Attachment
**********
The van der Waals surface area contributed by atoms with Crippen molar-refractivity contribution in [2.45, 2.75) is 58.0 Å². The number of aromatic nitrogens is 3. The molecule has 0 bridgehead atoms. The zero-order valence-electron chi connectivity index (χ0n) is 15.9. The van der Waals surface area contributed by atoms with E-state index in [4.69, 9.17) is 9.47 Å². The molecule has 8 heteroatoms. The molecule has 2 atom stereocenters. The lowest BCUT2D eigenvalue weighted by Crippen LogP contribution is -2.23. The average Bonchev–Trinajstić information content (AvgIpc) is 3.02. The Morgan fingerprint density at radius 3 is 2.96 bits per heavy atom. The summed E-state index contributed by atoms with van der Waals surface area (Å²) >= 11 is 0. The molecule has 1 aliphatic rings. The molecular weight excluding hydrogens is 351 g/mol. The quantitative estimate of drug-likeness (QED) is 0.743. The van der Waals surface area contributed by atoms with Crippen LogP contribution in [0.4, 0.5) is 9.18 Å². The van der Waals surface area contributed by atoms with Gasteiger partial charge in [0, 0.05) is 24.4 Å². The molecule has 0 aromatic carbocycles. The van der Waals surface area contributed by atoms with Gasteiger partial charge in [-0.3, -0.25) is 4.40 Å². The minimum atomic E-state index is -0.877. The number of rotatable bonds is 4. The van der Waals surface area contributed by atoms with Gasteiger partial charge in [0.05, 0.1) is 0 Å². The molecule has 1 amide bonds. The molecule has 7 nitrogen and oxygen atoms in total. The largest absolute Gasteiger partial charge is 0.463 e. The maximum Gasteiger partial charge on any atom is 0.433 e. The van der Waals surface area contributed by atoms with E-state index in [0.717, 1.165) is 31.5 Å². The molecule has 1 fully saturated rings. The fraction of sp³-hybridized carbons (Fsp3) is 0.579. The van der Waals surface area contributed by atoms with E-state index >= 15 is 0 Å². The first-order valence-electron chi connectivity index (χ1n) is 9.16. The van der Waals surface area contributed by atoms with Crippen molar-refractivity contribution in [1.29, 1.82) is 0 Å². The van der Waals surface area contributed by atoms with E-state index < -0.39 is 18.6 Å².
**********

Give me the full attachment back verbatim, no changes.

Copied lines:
The van der Waals surface area contributed by atoms with Crippen molar-refractivity contribution in [2.45, 2.75) is 58.0 Å². The number of aromatic nitrogens is 3. The molecule has 0 bridgehead atoms. The zero-order valence-electron chi connectivity index (χ0n) is 15.9. The van der Waals surface area contributed by atoms with E-state index in [4.69, 9.17) is 9.47 Å². The molecule has 8 heteroatoms. The molecule has 2 atom stereocenters. The lowest BCUT2D eigenvalue weighted by Crippen LogP contribution is -2.23. The average Bonchev–Trinajstić information content (AvgIpc) is 3.02. The Morgan fingerprint density at radius 3 is 2.96 bits per heavy atom. The summed E-state index contributed by atoms with van der Waals surface area (Å²) >= 11 is 0. The molecule has 1 aliphatic rings. The molecular weight excluding hydrogens is 351 g/mol. The quantitative estimate of drug-likeness (QED) is 0.743. The van der Waals surface area contributed by atoms with Crippen LogP contribution in [0.4, 0.5) is 9.18 Å². The van der Waals surface area contributed by atoms with Gasteiger partial charge in [0, 0.05) is 24.4 Å². The molecule has 0 aromatic carbocycles. The van der Waals surface area contributed by atoms with Gasteiger partial charge in [-0.3, -0.25) is 4.40 Å². The minimum atomic E-state index is -0.877. The number of rotatable bonds is 4. The van der Waals surface area contributed by atoms with Gasteiger partial charge in [0.05, 0.1) is 0 Å². The molecule has 1 amide bonds. The molecule has 7 nitrogen and oxygen atoms in total. The largest absolute Gasteiger partial charge is 0.463 e. The maximum Gasteiger partial charge on any atom is 0.433 e. The van der Waals surface area contributed by atoms with E-state index in [0.717, 1.165) is 31.5 Å². The molecule has 1 fully saturated rings. The fraction of sp³-hybridized carbons (Fsp3) is 0.579. The van der Waals surface area contributed by atoms with E-state index >= 15 is 0 Å². The first-order valence-electron chi connectivity index (χ1n) is 9.16. The van der Waals surface area contributed by atoms with Crippen molar-refractivity contribution in [1.29, 1.82) is 0 Å². The van der Waals surface area contributed by atoms with E-state index < -0.39 is 18.6 Å².